Thursday, July 31, 2008

Slaying Darlings

That’s ominous-sounding, isn’t it? I first learned the term from Angela Ewell Hunt when I took her fiction-writing course at the first writers’ conference I attended in 2005. Since then, I’ve heard others talk about it in other terms, but since that was my intro to the idea, it’s the one that has stuck.

It sounds ominous, and it is. Everyone admits it is as “un-fun” as it sounds. It is not surprising that we authors have powerful and possessive feelings about the things we write. The stories we tell, the characters we create, and words we put on paper feel as if they are children we have birthed, and in a sense they are. We hurt when folks criticize them, we wince when others don’t understand our intent, and we bleed when an editor wants some of them CUT. That’s what is called, by this name and a few others, “slaying your darlings.”

As an author, you have to have a tough enough skin to endure all of the above, or you’ll never make it in the profession. You have to be willing to hear what others say about what you’ve written and to accept their words with grace. I’m told you have to learn to lick your wounds in private and then rise above them to make intelligent decisions about actions that may need to be taken. For most people, this is a cultivated skill, not something that comes naturally. And all of it is slaying your darlings.

So do I have the skill? Let’s just say I have developed a little more of the skill than I had years ago. Have I experienced slaying some of my darlings? You bet. And as long as I don’t throw in the towel on my writing efforts, I’ll have to do a lot more in the future. Even if you get published, you have reviews to face.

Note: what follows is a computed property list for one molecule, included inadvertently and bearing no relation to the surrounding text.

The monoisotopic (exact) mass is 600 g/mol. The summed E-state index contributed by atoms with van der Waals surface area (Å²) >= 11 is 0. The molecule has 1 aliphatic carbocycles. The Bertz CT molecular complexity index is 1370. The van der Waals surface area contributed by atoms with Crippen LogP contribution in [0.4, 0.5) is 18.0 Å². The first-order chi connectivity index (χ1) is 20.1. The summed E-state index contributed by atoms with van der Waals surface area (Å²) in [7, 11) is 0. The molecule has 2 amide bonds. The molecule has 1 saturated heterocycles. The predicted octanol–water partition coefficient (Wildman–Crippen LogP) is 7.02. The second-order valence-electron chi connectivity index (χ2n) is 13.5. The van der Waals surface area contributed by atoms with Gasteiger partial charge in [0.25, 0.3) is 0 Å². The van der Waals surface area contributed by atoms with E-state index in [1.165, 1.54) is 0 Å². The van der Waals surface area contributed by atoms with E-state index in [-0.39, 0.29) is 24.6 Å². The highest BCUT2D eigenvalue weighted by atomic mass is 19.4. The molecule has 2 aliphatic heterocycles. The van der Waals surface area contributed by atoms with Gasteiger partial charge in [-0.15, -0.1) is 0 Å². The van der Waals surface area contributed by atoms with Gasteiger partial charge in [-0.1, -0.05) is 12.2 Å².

These thoughts are with me today because I’ve just figured out that by practicing some of the writing styles that seem to be mandatory for today’s readers, I have turned up with a result that I’m afraid is counter-productive. I may have to go back and pull most of those new sections that I wrote because they now make the story drag on too long.

Am I wailing about it? No. In fact, I’m not going to do anything about it right now. After thinking and praying, I’ve decided I’m going to go ahead and keep working forward in the story, continuing to look for where I can polish and make stronger. I’m going to keep in mind these conclusions but not do anything about them until I can talk to some experienced authors. That might happen in my local group, and if not, I’ll make it a goal at the conference in September.

Even if I end up not using those sections, the effort to write them will not have been in vain. For a writer, the important thing is that you write. Not everything has to be published or seen by others. For a writer, working with words is a reward of its own, and all of it helps you hone your craft.

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